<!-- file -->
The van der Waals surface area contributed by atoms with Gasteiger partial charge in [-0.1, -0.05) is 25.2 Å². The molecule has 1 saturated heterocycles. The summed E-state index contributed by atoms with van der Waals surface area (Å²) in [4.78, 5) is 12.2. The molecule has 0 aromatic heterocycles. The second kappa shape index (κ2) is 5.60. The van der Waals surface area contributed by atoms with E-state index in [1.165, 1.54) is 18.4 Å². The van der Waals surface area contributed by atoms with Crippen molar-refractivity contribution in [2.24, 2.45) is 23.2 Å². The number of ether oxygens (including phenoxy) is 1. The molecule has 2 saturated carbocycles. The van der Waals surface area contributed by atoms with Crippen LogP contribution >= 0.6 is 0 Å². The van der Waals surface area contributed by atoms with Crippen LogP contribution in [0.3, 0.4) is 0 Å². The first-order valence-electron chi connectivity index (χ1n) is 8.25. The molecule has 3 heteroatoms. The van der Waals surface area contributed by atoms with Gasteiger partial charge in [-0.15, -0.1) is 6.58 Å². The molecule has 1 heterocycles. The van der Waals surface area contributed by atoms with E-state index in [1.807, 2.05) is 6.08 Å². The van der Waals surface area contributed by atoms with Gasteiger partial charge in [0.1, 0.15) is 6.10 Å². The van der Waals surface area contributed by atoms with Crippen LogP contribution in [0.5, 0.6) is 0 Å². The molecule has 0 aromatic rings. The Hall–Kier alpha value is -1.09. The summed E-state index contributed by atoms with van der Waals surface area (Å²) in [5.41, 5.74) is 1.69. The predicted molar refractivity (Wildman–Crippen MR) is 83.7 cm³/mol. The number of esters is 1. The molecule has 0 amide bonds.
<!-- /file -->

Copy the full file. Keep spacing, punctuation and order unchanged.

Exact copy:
The van der Waals surface area contributed by atoms with Gasteiger partial charge in [-0.1, -0.05) is 25.2 Å². The molecule has 1 saturated heterocycles. The summed E-state index contributed by atoms with van der Waals surface area (Å²) in [4.78, 5) is 12.2. The molecule has 0 aromatic heterocycles. The second kappa shape index (κ2) is 5.60. The van der Waals surface area contributed by atoms with E-state index in [1.165, 1.54) is 18.4 Å². The van der Waals surface area contributed by atoms with Crippen molar-refractivity contribution in [2.24, 2.45) is 23.2 Å². The number of ether oxygens (including phenoxy) is 1. The molecule has 2 saturated carbocycles. The van der Waals surface area contributed by atoms with Crippen LogP contribution >= 0.6 is 0 Å². The van der Waals surface area contributed by atoms with Crippen LogP contribution in [0.3, 0.4) is 0 Å². The first-order valence-electron chi connectivity index (χ1n) is 8.25. The molecule has 3 heteroatoms. The van der Waals surface area contributed by atoms with Gasteiger partial charge in [-0.15, -0.1) is 6.58 Å². The molecule has 1 heterocycles. The van der Waals surface area contributed by atoms with E-state index in [1.807, 2.05) is 6.08 Å². The van der Waals surface area contributed by atoms with Gasteiger partial charge in [0.1, 0.15) is 6.10 Å². The van der Waals surface area contributed by atoms with Crippen LogP contribution in [0.5, 0.6) is 0 Å². The molecule has 0 aromatic rings. The Hall–Kier alpha value is -1.09. The summed E-state index contributed by atoms with van der Waals surface area (Å²) in [5.41, 5.74) is 1.69. The predicted molar refractivity (Wildman–Crippen MR) is 83.7 cm³/mol. The number of esters is 1. The molecule has 0 amide bonds.